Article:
On this blog, I’ve discussed various issues that arise when lawyers leave their firms. (When and how should lawyers inform clients that they are leaving their law firm?, When must lawyers inform their law firm that they are leaving?, General rules regarding solicitation of staff and associates when leaving a law firm).
One issue that I have not discussed is what documents or work product may lawyers take with them when they leave. Lawyers often refer to previously drafted papers when drafting anew, so they would reasonably want to take certain “form files” when they leave. But can they without permission?
The American Bar Association has taken the view that to the extent that “documents were prepared by the lawyer and are considered the lawyer’s property or are in the public domain, she may take copies with her.” See ABA Formal Ethics Op. 99-414 (1999); see also Alaska bar Assoc. Ethics Op. 2005-2. “Otherwise, the lawyer may have to obtain the firm’s consent to do so.” See ABA Op. 99-414. “[T]he question of whether a departing lawyer may take continuing legal education materials, practice forms, or computer files generated during their practice turns on principles of property law and trade secret law.” See Alaska Bar Op. 2005-2.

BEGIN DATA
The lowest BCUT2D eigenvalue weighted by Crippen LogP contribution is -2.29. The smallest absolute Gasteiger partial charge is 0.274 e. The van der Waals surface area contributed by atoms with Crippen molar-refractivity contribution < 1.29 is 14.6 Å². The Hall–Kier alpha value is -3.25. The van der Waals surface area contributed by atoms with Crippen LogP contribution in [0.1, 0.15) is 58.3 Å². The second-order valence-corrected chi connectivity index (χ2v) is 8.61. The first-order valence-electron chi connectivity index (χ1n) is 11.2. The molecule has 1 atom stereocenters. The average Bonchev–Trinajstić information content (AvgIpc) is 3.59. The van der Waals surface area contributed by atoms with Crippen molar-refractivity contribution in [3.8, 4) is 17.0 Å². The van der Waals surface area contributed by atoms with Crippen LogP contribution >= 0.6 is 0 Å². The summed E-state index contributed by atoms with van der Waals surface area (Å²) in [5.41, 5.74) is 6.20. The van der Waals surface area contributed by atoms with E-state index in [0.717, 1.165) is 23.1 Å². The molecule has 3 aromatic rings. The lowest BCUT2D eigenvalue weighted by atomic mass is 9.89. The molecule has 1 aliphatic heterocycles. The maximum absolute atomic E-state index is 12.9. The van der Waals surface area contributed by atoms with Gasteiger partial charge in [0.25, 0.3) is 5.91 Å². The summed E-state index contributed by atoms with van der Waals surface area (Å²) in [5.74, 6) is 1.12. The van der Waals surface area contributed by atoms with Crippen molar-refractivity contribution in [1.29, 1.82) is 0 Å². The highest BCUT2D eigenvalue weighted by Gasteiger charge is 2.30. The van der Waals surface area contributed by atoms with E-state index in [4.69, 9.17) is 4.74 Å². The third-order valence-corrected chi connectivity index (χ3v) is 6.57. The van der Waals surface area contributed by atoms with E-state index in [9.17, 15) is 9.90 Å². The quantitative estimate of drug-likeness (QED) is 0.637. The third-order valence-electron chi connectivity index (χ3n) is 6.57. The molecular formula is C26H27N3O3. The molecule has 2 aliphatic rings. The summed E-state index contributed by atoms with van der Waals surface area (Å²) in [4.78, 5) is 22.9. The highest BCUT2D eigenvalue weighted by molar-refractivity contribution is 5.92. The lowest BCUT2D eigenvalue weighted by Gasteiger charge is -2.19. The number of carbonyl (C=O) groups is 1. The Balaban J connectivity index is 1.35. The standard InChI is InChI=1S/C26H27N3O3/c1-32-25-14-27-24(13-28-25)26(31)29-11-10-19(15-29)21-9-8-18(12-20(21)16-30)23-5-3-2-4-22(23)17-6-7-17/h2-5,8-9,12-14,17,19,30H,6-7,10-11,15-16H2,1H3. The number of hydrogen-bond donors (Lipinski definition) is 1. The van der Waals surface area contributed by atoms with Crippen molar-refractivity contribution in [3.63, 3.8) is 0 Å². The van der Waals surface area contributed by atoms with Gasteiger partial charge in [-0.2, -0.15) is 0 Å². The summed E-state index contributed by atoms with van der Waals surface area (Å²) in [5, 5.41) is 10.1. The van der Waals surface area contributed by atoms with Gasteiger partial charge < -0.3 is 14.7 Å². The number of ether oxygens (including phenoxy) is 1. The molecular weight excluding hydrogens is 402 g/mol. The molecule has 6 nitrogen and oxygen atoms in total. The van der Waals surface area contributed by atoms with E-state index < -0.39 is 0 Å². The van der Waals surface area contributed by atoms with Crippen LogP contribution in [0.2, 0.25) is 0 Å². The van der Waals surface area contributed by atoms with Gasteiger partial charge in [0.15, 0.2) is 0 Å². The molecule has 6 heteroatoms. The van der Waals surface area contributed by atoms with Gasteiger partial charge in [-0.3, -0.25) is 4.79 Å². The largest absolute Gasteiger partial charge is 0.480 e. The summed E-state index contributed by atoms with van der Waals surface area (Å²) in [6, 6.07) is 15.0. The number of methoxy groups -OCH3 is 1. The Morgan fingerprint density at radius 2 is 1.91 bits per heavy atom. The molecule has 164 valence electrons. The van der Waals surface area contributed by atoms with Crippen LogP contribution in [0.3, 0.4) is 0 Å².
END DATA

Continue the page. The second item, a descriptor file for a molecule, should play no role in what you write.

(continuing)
While no Georgia case has directly ruled on the issue, the Court of Appeals has discussed the issue briefly. In Jackson v. Ford, 252 Ga. App. 304, 311 (2001), a former associate sued his former law firm for failure to pay bonus compensation. The law firm counterclaimed for conversion, alleging that the former associate wrongfully took firm work product with him upon his departure.
The former associate admitted that he took copies of briefs that he had authored, some of which were pulled from his trash can. In addition, the former associate copied onto computer disks various memos and briefs that he had personally prepared.
The former associate asserted that he only took his own work product and not work product or property belonging to his former law firm and argued that attorneys should not be subject to such a conversion claim when they leave a law firm “under less than ideal circumstances.” In response, the law firm argued that the work product belonged to the firm, even if authored by the former associate.
After noting that neither party offered any legal authority on whether the law firm owned the work product generated by the former associate during his employment, the Court of Appeals did not reach the issue of work product ownership.
Ultimately, the Court of Appeals held that summary judgment on the conversion counterclaim was precluded because there was a question of fact as to whether the former associate converted the physical paper and computer disks that contained the work product taken by the former associate.